But the Germans know their display will pale in comparison with the exhibits going on show on Tuesday (April 16) in Moscow's Pushkin Museum and which Germany insists are its rightful property.
"It is beyond argument that the Troy treasure belongs to Germany," Wolf-Dieter Dube, general director of Berlin's state museums said during a news conference held in the Museum for Pre- and Early History last Thursday (April 10).
The German claim arose after the balance of the Bronze Age treasure, thought lost for almost 50 years, was revealed only in 1993 to be in the Pushkin Museum.
The intricate items of golden jewellery -- rings, earrings, bracelets, hairpins -- and decorative vessels including a double-handled drinking cup survived their odyssey and their long slumber in the cellars of the Pushkin in perfect condition.
The Germans say a 1990 treaty on good neighbourly relations with the Soviet Union provides for the mutual return of booty seized illegally from the other side during World War Two.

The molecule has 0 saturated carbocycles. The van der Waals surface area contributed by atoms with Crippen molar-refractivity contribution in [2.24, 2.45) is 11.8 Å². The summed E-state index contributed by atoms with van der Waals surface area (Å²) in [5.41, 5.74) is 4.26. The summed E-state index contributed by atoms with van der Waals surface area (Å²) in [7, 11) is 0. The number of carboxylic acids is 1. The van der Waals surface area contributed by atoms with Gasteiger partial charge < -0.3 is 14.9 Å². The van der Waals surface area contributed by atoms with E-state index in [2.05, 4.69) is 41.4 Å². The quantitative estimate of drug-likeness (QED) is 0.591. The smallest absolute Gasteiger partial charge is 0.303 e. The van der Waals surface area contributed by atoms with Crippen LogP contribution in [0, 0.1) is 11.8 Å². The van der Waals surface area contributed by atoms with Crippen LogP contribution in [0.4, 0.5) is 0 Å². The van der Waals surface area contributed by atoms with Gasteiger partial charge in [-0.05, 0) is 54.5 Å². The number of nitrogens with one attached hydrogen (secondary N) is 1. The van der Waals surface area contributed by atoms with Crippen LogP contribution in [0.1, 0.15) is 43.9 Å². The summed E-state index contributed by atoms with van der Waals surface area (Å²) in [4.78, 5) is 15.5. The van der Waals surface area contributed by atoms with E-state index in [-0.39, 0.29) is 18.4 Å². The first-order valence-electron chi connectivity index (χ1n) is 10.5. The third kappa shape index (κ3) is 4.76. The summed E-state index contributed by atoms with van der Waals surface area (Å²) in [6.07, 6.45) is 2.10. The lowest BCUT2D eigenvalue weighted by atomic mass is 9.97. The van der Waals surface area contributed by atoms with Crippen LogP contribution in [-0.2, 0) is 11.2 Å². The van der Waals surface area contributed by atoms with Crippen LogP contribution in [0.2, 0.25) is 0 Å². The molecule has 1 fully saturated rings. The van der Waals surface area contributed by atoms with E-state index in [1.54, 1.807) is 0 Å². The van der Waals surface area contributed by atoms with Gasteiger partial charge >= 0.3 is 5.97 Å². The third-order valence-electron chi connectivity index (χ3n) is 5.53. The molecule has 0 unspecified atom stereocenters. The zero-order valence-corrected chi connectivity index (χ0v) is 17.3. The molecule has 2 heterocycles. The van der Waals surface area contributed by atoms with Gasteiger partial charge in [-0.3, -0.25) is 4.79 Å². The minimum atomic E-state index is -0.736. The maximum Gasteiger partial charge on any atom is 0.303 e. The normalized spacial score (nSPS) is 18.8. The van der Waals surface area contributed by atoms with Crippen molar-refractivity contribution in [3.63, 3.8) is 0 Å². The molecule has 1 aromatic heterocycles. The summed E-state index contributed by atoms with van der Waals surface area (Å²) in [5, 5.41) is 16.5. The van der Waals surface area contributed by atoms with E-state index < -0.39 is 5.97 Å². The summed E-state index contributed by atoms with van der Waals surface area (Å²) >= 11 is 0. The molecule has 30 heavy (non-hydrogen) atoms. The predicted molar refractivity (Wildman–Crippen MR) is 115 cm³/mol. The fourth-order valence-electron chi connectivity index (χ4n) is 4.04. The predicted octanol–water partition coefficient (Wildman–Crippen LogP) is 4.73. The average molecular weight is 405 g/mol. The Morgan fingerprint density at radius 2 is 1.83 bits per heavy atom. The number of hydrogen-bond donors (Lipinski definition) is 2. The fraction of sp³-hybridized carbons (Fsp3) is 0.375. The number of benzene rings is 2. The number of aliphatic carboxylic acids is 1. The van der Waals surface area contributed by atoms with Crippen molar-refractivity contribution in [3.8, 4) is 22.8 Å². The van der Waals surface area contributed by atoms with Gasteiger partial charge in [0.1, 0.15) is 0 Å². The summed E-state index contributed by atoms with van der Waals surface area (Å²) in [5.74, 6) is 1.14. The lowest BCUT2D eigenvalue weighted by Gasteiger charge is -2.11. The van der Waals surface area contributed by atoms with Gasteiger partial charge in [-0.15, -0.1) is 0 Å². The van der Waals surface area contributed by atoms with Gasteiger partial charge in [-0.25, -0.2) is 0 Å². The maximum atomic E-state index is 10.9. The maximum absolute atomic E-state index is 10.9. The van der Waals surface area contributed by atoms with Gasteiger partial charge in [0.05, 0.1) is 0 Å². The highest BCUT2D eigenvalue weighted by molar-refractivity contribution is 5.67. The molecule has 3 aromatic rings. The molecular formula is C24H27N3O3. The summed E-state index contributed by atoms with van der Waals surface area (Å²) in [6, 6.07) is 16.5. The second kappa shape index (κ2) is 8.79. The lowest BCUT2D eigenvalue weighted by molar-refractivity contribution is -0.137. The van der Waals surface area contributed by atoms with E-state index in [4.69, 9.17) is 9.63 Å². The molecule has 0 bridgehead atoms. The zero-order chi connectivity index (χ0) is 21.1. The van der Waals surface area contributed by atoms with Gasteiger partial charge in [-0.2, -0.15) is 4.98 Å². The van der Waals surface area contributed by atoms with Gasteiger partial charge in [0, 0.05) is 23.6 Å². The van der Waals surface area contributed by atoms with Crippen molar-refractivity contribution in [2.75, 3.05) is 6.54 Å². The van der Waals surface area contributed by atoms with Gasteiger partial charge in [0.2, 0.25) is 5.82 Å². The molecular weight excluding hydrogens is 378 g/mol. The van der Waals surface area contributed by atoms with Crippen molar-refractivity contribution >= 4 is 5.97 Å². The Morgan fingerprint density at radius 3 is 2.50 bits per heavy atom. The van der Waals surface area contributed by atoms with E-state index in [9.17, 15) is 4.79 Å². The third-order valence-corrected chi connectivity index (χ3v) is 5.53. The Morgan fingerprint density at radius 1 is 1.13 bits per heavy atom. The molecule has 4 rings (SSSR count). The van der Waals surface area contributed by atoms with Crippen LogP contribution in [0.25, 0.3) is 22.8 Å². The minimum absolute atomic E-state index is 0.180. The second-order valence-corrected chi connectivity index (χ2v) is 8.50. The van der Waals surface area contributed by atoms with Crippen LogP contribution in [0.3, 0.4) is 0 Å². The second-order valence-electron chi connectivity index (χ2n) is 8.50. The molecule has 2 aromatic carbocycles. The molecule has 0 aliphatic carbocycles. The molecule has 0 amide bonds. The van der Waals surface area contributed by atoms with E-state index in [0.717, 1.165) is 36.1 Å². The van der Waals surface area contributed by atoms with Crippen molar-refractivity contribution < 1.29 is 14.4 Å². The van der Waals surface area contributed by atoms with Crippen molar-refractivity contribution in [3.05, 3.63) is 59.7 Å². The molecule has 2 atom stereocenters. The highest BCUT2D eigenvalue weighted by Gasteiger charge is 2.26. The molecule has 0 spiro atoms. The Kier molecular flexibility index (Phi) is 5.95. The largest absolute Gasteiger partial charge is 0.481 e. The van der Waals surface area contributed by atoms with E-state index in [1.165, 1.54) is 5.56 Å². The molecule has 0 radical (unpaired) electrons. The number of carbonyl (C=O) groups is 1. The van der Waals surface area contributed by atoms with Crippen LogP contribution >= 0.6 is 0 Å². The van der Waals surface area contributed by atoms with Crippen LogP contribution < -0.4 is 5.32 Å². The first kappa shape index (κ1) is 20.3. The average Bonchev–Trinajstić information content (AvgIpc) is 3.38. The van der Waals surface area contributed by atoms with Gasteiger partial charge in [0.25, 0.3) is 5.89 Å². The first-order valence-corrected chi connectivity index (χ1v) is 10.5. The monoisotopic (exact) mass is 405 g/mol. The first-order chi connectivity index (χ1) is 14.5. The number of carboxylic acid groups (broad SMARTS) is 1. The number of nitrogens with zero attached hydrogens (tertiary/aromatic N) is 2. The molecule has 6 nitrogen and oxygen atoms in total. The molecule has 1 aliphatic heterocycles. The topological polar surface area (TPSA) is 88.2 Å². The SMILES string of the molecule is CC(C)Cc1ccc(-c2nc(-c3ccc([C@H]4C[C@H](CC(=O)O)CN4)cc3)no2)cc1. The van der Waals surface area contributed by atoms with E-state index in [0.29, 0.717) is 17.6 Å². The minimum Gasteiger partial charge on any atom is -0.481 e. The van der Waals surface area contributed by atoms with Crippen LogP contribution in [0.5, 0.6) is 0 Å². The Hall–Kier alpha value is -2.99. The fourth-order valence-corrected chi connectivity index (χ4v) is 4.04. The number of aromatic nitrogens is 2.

"What remains is the sadness that the diplomatic efforts to return cultural treasures to Germany from Russia have been stagnating for a long time. We are talking about 200,000 museum items, 2 million books and three kilometres worth of archive material. For the German government the return of the art treasures is an integral part of bilateral relations between our two countries" Interior Ministry official Wolfgang Bergsdorf said at the same conference.
But Russia has so far shown little inclination to return major treasures confiscated by its own trophy commissions, arguing that they were legitimate booty taken from a defeated enemy which surrendered unconditionally.
Heinrich Schliemann was convinced his find, which he gave to Berlin in 1881, belonged to King Priam, the king of the ancient Greek city of Troy featured in Homer's epic poem, the Iliad.
The treasure from the site in northwestern Turkey is today recognized as dating to about 2500 AD, some 1,300 years before the Homeric era.